Paul Kingsnorth is a novelist and essayist. His latest novel Alexandria is published by Faber. He also has a Substack: The Abbey of Misrule.
December 26, 2022
image above: I discovered the joy of woodworking in use of a chainsaw and a 22-ton wood-splitter. Who knew? Until we moved to the wilderness . . . The joy of hard work. The satisfaction of keeping the home fires burning. The delight in nature . . . I could go on. In a word: grateful. We should be so privileged. We seek to give back in some small way.
WN: This is a fascinating essay, with much wisdom about the (lost art of the) centrality of hearth and home. Granted: it is not achievable for the vast majority of humanity. The next best thing: for those “haves” (like us), making such a welcoming place for others. This I say as I look into our woods at a lovely wood-burning-heated cabin we built for others to retreat and find respite to/in. We’re however the prime beneficiaries!
Conversation is directed into the fire while dreams and images are drawn out of it.—John Michell
Woodstoves are, curiously, becoming the number one air pollution villain. Never mind mass car use, accelerating air travel or industrial pollution. Never mind the emissions caused by the massive increase in Internet server farms, which within just a few years could be using up an astonishing 70% of this country’s electricity. These days, if you want to demonstrate your social responsibility, you should be all aboard with the abolition of the traditional fireplace and its replacement with “green” alternatives.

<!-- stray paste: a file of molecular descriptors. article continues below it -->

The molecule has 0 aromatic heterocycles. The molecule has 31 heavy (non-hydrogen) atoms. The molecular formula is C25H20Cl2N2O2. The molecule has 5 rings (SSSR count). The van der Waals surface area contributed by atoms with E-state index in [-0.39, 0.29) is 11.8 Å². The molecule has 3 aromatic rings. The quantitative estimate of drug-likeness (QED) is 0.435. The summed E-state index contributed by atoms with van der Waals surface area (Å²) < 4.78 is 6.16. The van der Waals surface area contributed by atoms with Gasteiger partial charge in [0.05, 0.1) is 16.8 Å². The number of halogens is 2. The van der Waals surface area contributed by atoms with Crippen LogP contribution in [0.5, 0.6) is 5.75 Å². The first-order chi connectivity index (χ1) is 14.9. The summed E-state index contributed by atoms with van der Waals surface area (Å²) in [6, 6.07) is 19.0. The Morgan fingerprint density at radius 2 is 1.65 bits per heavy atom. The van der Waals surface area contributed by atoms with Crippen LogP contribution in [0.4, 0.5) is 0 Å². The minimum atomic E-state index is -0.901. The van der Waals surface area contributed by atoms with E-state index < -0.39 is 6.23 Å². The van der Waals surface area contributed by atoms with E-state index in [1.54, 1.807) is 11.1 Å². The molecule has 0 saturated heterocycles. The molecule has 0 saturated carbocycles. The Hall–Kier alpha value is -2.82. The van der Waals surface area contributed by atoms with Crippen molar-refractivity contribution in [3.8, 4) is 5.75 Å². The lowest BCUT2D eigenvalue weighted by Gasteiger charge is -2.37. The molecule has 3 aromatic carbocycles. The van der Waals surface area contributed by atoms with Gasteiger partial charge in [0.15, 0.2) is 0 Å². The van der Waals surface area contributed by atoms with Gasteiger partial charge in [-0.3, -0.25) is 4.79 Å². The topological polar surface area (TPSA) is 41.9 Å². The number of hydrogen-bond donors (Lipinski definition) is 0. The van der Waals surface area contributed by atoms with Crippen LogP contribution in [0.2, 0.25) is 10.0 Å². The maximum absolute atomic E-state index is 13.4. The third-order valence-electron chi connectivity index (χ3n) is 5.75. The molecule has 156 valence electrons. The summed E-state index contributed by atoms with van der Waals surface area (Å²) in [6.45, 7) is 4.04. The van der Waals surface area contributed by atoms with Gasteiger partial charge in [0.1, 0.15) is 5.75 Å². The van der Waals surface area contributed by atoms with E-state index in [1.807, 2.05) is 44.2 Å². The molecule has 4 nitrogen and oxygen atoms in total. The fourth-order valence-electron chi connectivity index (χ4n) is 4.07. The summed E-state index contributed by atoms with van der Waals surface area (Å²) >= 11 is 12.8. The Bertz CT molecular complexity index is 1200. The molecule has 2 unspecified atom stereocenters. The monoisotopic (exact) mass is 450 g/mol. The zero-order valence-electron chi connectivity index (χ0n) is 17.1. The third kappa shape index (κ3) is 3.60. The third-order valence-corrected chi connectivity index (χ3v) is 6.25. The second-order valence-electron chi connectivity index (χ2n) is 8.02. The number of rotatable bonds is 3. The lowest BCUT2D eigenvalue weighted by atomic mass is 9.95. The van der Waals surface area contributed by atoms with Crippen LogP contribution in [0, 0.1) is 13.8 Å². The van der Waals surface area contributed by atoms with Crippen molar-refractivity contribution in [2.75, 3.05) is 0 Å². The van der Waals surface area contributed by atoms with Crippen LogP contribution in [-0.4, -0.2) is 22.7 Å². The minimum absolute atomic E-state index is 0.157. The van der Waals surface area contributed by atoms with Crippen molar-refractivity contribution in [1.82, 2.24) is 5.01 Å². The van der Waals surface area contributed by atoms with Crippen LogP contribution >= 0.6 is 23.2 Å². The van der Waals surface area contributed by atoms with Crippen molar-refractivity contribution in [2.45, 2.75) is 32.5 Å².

Something else is happening here, though. The campaign against warming your own house with your own fire is not quite what it claims to be. Sometimes it looks more like a displacement activity, as if a government and a nation which has no interest in actually cutting its consumerist lust down to size is going for an easy target. But it is also something with more symbolism, more mythic meat, than any discussion about “carbon emissions” would suggest. The fireplace, whether our dessicated urban authorities know it or not, has a primal meaning, even in a world as divorced as ours from its roots and from the land.
In his short essay “Fireside Wisdom,” the uncategorisable John Michell suggested that the “displacement of the hearth or fireplace” from the home was one of the many reasons for the craziness of the modern world which his life had been spent playfully exploring. The fireplace at the centre of the home, he wrote, was both an ancient practicality and a device of “cosmological significance” across cultures and time: “Conversation is directed into the fire while dreams and images are drawn out of it.”
Please click on: Firewood will save the West